Late fall and early winter are a busy time in my clinical practice. The combination of cold temperatures and shorter days often bring on feelings of social isolation and despair. My patients are not alone. According to the scientific data, over 66 million people suffer from some form of winter dysphoria and over 6 million experience depressive symptoms so severe they are unable to function in their daily lives. Many of these individuals are suffering from what the psychiatric literature refers to as Seasonal Affective Disorder (SAD).
This season, however, my practice has become busier than usual. With the onset of the pandemic, the increase in depression has become dramatic. It is like Seasonal Affective Disorder on steroids. The people I treat this year are suffering from a syndrome I have coined Pandemic Affective Disorder (PAD).
Symptoms of SAD typically start out mild in the fall and gradually become more severe as the winter approaches. This syndrome is often referred to as the “winter blues” because it is triggered by the lack of day light and the cold weather. Like other forms of depression, people who have SAD can be overwhelmed with feelings of guilt, anxiety and despair. They can feel like the energy in their body has been zapped resulting in sluggishness, poor concentration and little motivation to do activities that they once found to be pleasurable. Due to intrusive negative thoughts, they can easily become agitated. This high degree of irritability can make it hard to fall asleep and stay asleep, resulting in exhaustion and mood swings. One’s appetite is often affected and accompanied by either weight gain or loss. Many people who have SAD suffer from low self-esteem.
There are many explanations for this negative shift in mood. In the colder months, people tend to exercise less, stay in more, socially isolate, drink more alcohol excessively and eat more sugar and carbohydrates. Some of the factors that seem to play a role in the onset of SAD is a change in circadian rhythm. The research suggests the reduction in sunlight disrupts the body’s internal clock and throws off one’s sense of well-being. Not having enough sunlight can also cause of drop in serotonin, a neurotransmitter, that when lowered results in mood changes associated with depression and anxiety. The change in seasons can also disrupt the body’s level of melatonin. Melatonin plays an important role in sleep patterns, affect and energy level. Low or high sugar levels and diminished amounts of vitamin D can all lead to biologically induced mood instability.
As winter approaches, individuals with PAD are suffering from severe social isolation, anxiety associated with political unrest, financial insecurity including unemployment, and fear of getting ill. Some may not be able to go in to work or school. Others are not able to be with family members, an additional hardship around the holidays. Some may not be able to be with an ailing family member or had to experience the death of a loved one remotely.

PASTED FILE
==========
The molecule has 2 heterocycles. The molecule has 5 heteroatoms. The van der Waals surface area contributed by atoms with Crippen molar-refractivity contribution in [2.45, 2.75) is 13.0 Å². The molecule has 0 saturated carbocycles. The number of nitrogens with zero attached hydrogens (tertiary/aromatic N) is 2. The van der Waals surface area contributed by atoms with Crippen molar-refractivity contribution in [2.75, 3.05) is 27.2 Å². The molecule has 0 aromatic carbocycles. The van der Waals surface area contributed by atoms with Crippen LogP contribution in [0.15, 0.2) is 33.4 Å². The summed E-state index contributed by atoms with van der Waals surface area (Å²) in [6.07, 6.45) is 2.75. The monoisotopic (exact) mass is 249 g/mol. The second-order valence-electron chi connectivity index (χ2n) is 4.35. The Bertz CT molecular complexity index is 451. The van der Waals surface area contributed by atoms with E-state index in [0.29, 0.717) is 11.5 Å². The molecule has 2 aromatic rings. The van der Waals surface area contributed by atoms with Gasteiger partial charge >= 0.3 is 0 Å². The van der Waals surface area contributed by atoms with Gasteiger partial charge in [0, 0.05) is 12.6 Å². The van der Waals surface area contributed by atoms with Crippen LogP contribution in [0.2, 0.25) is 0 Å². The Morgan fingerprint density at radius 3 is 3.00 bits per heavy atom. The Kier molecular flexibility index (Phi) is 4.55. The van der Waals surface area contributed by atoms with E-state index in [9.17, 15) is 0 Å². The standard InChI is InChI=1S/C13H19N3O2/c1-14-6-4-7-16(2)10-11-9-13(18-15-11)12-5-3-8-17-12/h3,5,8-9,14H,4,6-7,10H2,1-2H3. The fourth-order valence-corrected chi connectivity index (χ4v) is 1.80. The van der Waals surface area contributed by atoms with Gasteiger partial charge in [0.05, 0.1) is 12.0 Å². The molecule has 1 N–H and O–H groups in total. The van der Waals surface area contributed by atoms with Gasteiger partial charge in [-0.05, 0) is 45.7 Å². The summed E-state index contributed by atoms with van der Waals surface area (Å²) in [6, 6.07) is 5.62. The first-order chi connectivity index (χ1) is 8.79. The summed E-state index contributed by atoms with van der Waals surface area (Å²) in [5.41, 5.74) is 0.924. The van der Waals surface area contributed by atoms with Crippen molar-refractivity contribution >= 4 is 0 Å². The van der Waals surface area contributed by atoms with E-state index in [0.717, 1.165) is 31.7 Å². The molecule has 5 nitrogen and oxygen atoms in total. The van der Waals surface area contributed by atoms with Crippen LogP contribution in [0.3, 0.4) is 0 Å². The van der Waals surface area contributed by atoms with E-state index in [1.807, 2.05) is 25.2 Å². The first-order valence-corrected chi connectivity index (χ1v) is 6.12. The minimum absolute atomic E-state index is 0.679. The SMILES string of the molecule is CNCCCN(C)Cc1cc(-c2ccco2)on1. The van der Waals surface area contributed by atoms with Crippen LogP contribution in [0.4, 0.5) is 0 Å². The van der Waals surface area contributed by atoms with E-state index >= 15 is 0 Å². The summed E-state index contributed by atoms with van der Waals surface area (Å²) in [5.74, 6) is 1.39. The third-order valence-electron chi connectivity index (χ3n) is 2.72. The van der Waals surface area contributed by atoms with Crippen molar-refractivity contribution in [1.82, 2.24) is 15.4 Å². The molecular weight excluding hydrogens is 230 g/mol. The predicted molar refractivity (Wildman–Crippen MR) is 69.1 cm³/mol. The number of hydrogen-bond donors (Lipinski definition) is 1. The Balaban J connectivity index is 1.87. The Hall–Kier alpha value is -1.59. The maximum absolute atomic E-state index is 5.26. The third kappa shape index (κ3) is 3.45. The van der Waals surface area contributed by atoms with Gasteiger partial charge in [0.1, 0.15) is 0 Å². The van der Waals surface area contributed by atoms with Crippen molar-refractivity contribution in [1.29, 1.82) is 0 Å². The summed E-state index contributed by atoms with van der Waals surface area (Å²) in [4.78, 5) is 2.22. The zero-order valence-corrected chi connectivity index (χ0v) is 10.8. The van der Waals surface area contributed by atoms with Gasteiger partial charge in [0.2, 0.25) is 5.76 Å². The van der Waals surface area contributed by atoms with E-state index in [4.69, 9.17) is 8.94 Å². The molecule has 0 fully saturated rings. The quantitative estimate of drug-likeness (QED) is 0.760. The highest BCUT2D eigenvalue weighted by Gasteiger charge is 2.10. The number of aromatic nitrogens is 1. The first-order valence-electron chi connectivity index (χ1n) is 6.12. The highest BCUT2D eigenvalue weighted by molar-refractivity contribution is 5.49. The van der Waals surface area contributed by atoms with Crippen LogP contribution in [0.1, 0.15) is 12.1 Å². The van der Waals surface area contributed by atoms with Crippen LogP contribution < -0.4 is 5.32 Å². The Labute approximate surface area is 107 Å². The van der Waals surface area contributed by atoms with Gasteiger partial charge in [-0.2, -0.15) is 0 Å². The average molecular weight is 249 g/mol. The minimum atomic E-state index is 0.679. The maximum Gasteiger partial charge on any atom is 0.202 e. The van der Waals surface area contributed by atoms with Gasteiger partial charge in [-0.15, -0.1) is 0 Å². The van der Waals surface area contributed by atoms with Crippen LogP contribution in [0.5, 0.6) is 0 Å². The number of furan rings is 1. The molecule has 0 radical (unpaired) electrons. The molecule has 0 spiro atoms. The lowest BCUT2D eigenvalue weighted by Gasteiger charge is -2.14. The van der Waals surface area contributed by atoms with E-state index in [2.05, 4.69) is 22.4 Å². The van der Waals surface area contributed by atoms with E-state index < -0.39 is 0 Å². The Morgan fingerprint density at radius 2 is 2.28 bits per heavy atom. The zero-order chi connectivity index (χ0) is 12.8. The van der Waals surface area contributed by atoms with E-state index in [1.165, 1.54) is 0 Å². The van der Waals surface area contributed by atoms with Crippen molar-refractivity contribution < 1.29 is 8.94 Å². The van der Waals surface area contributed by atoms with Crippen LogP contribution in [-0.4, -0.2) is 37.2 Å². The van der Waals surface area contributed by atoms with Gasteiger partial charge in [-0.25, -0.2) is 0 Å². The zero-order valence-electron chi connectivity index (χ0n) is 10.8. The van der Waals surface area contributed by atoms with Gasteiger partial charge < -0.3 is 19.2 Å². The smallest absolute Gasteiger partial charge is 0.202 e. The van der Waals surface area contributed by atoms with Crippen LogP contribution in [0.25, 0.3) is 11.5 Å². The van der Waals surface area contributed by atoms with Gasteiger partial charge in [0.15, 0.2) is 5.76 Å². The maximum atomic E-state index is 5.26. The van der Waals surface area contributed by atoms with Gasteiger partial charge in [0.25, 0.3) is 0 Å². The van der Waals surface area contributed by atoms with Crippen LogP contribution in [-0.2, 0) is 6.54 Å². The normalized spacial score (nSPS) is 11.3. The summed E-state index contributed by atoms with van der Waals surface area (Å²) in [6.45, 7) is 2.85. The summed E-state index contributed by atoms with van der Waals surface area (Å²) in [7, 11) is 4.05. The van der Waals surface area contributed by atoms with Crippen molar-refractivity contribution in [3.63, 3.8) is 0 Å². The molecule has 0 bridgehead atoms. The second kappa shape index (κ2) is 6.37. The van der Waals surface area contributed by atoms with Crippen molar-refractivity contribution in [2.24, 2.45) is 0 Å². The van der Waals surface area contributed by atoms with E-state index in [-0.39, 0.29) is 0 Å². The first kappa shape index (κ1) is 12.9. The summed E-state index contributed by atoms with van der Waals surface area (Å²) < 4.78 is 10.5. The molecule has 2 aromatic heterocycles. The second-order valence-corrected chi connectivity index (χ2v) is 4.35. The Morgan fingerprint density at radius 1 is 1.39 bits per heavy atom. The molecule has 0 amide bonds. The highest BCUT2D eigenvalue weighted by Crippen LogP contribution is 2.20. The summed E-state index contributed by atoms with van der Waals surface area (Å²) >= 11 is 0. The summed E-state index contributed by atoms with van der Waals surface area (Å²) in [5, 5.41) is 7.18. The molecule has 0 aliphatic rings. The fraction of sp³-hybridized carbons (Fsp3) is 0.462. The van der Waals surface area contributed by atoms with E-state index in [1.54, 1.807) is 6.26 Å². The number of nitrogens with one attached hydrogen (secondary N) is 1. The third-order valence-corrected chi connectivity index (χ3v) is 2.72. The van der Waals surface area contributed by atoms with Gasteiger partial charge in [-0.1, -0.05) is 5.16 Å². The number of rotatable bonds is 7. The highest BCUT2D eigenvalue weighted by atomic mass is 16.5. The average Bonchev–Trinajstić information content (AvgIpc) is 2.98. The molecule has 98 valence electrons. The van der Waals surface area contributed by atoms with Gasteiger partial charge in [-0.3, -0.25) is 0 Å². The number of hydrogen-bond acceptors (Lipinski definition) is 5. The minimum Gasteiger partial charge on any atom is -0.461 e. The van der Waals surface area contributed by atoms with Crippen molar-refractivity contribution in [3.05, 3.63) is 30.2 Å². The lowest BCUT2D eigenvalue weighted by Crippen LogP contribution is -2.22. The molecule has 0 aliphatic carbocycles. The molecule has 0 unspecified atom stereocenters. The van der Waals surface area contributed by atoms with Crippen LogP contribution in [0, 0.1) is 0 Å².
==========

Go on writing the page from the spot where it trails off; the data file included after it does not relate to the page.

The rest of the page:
My patients are not alone in their sense of dread and hopelessness. The American Psychological Association reports that over 80 percent of all Americans say they are experiencing some form of severe stress due to the coronavirus. The Center For Disease Control and Prevention (CDC) indicates that the level of depression amongst Americans since the outbreak of COVID-19 has gone up over 300 percent. During these trying times, being overwhelmed with depression and anxiety is no longer identified as a disorder, but rather, the current order of our everyday lives. Being overwhelmed with depression and anxiety can now be seen as a rational response during these horrific times of the coronavirus and the effects of political unrest.
There are many things people can do to help themselves during these dark and cold days of COVID-19. Try to be outside in the sun as much as possible. Exercise regularly, be it walks, yoga or exercise videos, or indoor exercise equipment. Develop bubbles of friends and family who you feel comfortable with, who have been socially distancing and have tested negative for the virus. Be creative with small outside gatherings, utilizing heat lamps, fire pits or warm blankets.
Use technology to meet with friends and family on a regular basis via video conferencing or phone calls. Avoid over watching negative news on the TV and try to have more family movie nights. Buy a sun lamp and sit under it for a few hours a day. During the day try to sit by a sunny window as much as possible.
Make an appointment with a psychologist and continue to see them on a weekly basis. Most psychologists are offering some form of video conferencing. Possibly talk with your psychiatrist or primary care doctor about taking medications to treat your situational depression and anxiety. Avoid alcohol. While alcohol can temporarily make you feel less anxious and numb, it may intensify feelings of depression and anger. Keep a daily activity journal so you can track of any mood swings, so you can remember the good times when you are feeling down. Perhaps even plan social events in the future so you have something to look forward to. Most importantly, keep things in perspective, for like the seasons, these dark times of the pandemic will pass.
Martin H. Klein, Ph.D. is a Clinical Psychologist in Westport.